Abraham Leon Kroll
North America, American, New York
26 in. x 32 in. (66.04 cm x 81.28 cm)
Medium and Support:
Oil on canvas
Gift of Fred and Ellie Ernst
The painting of nude female figures is an established artistic tradition that was enduringly popular in Europe, but not especially so in America. Kroll painted many similar figure studies during the middle and latter part of his career, suggesting that, "the amazing variety of form and color seems inexhaustible."
"Sleeping Nude" is a typical studio picture, combining figure painting (a staple of the academic tradition) with still life to create an environment of contemplative beauty and luxury. In this composition, Kroll constructed the bedding with broad, blunt brushstrokes reminiscent of the technique of Cézanne. By contrast, the figure itself is carefully delineated and smoothly finished. During a career that spanned over fifty years, Kroll was able to adapt his style to his subject. While he adhered to realism, his eclectic training and artistic influences engendered a facility with styles ranging from Impressionism to the stylized naturalism that emerged in the 1930s.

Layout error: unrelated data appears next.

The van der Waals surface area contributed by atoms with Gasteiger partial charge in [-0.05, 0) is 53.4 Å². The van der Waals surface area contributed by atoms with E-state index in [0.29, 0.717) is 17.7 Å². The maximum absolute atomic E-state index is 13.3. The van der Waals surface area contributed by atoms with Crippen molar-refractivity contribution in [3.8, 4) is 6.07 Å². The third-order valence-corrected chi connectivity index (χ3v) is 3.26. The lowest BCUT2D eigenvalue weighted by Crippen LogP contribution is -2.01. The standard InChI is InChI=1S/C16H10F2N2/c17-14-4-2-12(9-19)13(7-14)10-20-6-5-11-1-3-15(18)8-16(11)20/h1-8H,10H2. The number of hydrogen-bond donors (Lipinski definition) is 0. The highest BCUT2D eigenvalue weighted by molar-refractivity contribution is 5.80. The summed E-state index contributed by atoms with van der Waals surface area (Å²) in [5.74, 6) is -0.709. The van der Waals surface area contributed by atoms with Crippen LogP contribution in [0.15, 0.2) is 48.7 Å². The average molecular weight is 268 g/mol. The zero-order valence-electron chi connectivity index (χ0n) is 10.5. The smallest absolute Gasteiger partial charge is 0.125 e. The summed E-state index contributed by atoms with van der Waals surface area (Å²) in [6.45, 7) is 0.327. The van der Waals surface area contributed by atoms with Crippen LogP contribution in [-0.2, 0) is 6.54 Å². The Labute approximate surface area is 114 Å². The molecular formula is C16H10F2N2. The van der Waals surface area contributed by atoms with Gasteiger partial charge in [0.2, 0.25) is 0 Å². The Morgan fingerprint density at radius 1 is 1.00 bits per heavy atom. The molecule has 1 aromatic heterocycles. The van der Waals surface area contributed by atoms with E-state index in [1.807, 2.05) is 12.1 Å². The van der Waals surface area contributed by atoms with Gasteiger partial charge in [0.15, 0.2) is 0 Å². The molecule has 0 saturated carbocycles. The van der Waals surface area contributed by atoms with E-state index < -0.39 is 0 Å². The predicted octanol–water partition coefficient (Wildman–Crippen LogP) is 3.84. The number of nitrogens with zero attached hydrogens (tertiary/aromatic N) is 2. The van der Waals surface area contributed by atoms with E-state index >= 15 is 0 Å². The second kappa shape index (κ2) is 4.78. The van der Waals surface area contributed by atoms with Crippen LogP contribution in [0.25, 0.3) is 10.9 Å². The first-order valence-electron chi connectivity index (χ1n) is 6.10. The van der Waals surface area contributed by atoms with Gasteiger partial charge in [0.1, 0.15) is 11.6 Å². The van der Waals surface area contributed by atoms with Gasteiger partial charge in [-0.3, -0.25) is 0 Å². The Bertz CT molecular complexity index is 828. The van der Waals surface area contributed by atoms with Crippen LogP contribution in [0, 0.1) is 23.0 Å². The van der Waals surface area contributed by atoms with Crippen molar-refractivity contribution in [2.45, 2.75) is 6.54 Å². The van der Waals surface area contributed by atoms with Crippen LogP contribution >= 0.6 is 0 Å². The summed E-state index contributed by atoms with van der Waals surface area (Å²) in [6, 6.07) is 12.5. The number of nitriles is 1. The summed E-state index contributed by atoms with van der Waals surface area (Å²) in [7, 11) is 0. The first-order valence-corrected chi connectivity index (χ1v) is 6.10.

American Paintings from the Montgomery Museum of Fine Arts, 2006, cat. no. 68, p. 168.